Talking and Playing Together

Helping with your child’s talking can fit in with everything you do together in play and your everyday routines.

Make time for play together with the TV and music switched off.

What to do first in play:                                                                     
Be face-to-face with your child. Get down to your child’s level to    encourage them to interact with you and copy you.

Let your child choose the activity, song, book or toy. Use your child’s interests to lead the play and interactions you have together. Join in with their play.

Then:   
•    Comment and talk about what is happening in your child’s play.
•    Keep it simple. Use short phrases/sentences and use emphasis
       to make important words stand out.
•    Pause and wait. Give your child time to reply.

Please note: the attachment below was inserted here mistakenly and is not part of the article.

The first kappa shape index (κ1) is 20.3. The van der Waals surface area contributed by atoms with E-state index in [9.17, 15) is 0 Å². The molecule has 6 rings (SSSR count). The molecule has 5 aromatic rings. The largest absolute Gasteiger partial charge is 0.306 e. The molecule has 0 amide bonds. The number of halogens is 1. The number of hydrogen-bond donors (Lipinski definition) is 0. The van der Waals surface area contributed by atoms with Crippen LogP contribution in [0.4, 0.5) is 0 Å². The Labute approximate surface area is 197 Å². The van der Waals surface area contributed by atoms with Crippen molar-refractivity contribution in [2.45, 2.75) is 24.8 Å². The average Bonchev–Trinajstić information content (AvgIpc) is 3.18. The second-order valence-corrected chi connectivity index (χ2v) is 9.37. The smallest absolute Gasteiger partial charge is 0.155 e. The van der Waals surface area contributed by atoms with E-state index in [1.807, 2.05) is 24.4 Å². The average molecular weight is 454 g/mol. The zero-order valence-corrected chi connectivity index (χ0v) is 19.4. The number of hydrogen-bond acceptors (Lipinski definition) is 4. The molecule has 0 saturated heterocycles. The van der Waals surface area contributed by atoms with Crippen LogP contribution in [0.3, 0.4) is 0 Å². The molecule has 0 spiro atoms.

•    Take turns in play as well as while you chat.
•    Praise your child’s attempts to use words.
•    Imitate and add. Reflect back what your child says to you by
      adding a word or action.

Within everyday routines:
Talk with your child about what’s happening: Your child will learn from what you are saying during everyday activities. Bath time: ‘Let’s get your towel’. Emptying the washing machine: ‘Socks out’. At the shops: ‘We need some bananas.’

Be consistent: Help your child to know what comes next during familiar routines like bath time, story time and mealtimes. Do things in the same order and use the same words and actions every time.

Give your child a reason to communicate: Try to avoid anticipating what your child wants: provide opportunities for your child to tell you.